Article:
Voyage around Scotland inspires Celtic Life spread on the Highland Clearances

The October issue of Celtic Life International features a gorgeous 3-page spread on the 1853 Highland Clearances at Knoydart. The writer — that would be moi — turned up in the vicinity by great good fortune while sailing with Adventure Canada earlier this year. A version of the article, which begins roughly as below, will turn up in a 2019 book to be published by Patrick Crean / HarperCollins Canada. Working title: SPIRIT OF THE HIGHLANDERS: How the Scottish Clearances / Created Canada’s First Refugees.

On day four out of the resort town of Oban, we awoke to
find our expeditionary ship anchored in Isleornsay harbour off the Isle of
Skye. This was not a planned stop. Overnight, faced with southwesterly winds
gusting to 60 and 65 knots, the captain had taken the Ocean Endeavour north into the Sound of Sleat that runs between
Skye and the mainland. Here he had found shelter in one of the most protected
harbours on the east coast of Skye.

June 2018. We were circumnavigating
Scotland, my wife, Sheena, and I, with Adventure Canada. We had stopped in
Islay and would soon visit Iona, St. Kilda, Lewis, Shetland, Orkney.  We were among roughly 200 passengers and I
was one of several resource people available to hold forth on matters of
historical interest. This surprise
drove me to my maps.

For the past few years, I had been researching
Scottish Highlanders who emigrated to Canada in the 18th and 19th
centuries. Some made the move of their own volition, but most were refugee
victims of the Highland Clearances. During one of those Clearances, I recalled,
a ship called the Sillery had anchored
here at Isleornsay harbour. It had arrived late in July 1853 to carry off farmers
who lived along the north shore of Loch Hourn, a broad inlet that enters the
mainland six or eight kilometres due east of Isleornsay. That area was part of
Knoydart in Glengarry.

I remembered wondering why the Sillery had not entered that inlet to reduce transport time. Now, onboard
experts suggested that strong westerly winds – not unusual in these parts –
would have made it difficult for any 19th-century sailing vessel to
emerge out of that inlet. That explained why the Sillery had anchored in this sheltered harbour and the captain had set
his crewmen to rowing across the sound.

Almost 100 years before that, in 1746, farmers from Knoydart
had been among the 600 Highlanders who followed Macdonell of Glengarry into the
catastrophe known as the Battle of Culloden. In the decades that followed, some
had emigrated to Upper Canada and others to Nova Scotia. Still, by 1847, more
than 600 people remained in the coastal settlements, though their numbers were then
reduced by the Great Famine. But activist-journalist Donald Ross, who collected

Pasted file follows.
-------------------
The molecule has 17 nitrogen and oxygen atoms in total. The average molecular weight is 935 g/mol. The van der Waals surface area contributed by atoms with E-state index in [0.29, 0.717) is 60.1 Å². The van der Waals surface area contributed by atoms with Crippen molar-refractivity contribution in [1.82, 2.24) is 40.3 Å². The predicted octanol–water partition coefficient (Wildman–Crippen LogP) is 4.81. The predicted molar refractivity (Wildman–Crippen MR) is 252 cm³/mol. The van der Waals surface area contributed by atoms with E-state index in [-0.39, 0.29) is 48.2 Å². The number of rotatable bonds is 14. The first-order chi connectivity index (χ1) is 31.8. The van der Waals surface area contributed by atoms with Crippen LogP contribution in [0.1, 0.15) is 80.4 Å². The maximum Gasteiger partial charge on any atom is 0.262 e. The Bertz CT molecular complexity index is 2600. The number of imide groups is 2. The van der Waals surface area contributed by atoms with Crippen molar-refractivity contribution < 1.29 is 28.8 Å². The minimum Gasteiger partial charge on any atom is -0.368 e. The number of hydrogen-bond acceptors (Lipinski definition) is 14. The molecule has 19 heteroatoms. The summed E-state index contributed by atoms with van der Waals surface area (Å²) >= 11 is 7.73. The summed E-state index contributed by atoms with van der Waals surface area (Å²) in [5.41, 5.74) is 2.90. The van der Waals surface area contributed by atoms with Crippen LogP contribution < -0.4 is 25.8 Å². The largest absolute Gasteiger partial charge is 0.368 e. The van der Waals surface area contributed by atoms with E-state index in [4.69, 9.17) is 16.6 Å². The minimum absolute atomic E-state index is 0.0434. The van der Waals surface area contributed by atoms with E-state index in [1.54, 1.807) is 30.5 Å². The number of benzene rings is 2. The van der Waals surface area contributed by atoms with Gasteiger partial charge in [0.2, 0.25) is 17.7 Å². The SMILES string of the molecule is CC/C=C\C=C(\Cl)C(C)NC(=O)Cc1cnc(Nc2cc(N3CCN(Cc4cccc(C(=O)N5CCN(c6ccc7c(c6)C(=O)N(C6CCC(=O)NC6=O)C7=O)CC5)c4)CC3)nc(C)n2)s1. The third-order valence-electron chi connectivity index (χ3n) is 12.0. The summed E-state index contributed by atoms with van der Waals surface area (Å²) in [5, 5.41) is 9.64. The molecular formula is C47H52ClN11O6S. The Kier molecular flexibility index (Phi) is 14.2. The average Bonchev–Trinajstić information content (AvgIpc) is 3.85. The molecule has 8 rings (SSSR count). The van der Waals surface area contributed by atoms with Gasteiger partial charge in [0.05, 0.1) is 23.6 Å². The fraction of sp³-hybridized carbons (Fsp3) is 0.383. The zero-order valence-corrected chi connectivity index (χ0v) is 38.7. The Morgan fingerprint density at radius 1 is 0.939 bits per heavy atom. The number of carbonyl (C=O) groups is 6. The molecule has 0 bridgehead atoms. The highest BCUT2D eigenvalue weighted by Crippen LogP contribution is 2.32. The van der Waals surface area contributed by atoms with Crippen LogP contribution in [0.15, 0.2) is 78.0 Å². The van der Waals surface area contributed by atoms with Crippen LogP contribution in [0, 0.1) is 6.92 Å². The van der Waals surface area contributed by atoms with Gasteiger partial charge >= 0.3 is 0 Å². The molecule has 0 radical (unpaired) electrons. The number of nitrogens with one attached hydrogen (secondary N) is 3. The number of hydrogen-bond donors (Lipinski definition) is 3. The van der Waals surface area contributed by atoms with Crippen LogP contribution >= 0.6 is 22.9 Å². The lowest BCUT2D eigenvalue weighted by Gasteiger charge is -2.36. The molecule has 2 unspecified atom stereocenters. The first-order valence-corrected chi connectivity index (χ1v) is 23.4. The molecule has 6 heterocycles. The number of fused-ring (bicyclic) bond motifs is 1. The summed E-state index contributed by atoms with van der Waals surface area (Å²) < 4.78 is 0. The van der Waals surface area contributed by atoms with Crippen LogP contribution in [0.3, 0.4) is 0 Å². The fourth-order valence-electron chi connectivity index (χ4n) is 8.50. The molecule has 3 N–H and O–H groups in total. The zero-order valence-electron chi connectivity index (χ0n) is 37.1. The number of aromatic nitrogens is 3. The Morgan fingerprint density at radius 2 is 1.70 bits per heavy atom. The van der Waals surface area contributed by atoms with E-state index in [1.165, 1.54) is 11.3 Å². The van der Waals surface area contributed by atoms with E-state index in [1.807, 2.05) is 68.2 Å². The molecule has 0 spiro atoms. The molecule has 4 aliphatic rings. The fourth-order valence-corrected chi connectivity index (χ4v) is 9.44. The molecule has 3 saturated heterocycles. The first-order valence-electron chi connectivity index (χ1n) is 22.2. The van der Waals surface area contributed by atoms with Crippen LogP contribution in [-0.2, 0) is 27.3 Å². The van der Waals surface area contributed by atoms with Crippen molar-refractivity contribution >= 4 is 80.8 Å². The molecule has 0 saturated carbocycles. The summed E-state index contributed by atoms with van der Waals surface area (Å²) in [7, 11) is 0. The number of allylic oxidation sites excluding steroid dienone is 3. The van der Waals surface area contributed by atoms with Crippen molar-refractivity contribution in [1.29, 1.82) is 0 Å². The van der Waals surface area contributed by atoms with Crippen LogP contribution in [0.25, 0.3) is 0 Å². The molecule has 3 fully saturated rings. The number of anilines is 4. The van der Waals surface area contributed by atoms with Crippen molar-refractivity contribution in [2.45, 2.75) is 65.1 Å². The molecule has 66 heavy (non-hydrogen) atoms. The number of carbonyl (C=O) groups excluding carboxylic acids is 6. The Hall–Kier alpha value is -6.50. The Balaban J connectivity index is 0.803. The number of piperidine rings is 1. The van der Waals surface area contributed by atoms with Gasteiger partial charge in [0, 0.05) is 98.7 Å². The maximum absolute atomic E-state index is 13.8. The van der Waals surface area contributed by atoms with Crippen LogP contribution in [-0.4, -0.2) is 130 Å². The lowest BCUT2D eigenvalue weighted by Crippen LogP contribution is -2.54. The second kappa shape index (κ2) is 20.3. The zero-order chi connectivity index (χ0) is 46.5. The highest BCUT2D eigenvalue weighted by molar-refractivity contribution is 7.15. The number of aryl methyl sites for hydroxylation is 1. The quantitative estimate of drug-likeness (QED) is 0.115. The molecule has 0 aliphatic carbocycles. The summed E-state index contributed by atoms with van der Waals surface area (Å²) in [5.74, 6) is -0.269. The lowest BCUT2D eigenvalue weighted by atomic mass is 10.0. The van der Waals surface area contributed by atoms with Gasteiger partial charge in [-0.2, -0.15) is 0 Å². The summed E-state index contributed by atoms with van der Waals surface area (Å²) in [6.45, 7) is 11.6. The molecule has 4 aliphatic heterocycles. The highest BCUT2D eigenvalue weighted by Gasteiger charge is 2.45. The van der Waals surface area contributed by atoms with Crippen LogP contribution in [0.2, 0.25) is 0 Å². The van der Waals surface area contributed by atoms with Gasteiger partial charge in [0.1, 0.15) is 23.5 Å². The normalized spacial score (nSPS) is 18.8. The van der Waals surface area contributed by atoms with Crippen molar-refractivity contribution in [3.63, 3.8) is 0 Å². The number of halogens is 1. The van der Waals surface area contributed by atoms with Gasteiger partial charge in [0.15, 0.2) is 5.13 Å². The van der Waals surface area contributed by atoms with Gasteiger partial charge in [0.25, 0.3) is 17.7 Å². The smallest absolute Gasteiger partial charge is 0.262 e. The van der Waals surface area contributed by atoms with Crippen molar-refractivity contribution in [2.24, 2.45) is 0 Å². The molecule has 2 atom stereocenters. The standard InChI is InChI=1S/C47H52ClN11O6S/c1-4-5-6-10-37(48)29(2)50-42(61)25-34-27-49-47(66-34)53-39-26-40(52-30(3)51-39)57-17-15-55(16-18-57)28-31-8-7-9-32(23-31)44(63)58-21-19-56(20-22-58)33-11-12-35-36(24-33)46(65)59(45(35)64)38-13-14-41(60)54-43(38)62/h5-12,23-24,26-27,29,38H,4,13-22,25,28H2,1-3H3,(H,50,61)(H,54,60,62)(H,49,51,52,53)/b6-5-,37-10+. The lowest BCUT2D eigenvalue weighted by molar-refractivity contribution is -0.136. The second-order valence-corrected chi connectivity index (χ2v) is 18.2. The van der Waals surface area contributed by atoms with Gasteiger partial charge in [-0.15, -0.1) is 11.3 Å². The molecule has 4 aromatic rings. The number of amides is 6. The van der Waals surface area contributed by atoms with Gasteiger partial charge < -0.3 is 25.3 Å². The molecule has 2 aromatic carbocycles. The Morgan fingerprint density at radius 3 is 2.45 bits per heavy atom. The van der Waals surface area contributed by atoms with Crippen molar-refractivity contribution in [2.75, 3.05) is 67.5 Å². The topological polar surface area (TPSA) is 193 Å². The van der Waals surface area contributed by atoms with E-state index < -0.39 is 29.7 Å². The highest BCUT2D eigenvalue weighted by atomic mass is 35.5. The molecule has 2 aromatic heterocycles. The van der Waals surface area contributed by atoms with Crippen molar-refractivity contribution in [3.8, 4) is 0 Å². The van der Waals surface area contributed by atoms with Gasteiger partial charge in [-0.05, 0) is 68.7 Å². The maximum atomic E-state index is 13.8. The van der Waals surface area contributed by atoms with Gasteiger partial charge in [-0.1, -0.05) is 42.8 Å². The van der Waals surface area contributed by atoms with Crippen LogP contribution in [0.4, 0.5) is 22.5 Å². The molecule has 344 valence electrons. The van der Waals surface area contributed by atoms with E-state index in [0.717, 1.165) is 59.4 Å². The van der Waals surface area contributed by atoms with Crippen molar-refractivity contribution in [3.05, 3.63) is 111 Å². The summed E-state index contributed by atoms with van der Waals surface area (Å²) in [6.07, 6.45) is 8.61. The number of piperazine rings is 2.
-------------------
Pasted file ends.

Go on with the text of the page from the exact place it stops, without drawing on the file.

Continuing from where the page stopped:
first-hand accounts of several Clearances, wrote that these crofters needed
only a little encouragement to resume thriving as farmers.

In 1852, however, the newly widowed Josephine Macdonell
gained control of the Knoydart estate. A Lowland industrialist named James
Baird – a Tory member of Parliament — had expressed interest in acquiring her
lands, but only if they were unencumbered by paupers for whom he would become legally
responsible. Ignoring the people’s offers to pay arrears caused by the potato famine,
the widow Macdonell issued warnings of removal. “Those who imagine they will be
allowed to remain after this,” she wrote, “are indulging in a vain hope as the
most strident measures will be taken to effect their removal.”

In April 1853, she informed her tenants that they would be
going to Australia, sailing courtesy of
the landlord-sponsored Highland and
Islands Emigration Society
In June, she amended that: they would travel instead to Canada, their passage
paid as far as Montreal. On debarkation, they would each be given ten pounds of
oatmeal. After that, they were on their own.

On August 2, 1853, with the Sillery anchored at Isleornsay, men with axes, crowbars, and
hammers rowed across the inlet and landed. They joined a gang of mainlanders and
began clearing farmers from their homes. The factor in charge ordered that after removing the tenants, his men were immediately to
destroy “not only the houses of those who had left,” Donald Ross wrote, “but
also of those who had refused to go.”

Burly men ripped off thatched roofs, slammed picks into
walls and foundations, and chopped down any supporting trees or timbers.
Eventually, Ross wrote, “roof, rafters, and walls fell with a crash. Clouds of
dust rose to the skies, while men, women and children stood at a distance,
completely dismayed.” According to Ross, “The wail of the poor women and
children as they were torn away from their homes would have melted a heart of

(To read the rest, check out the October issue of Celtic Life International.)

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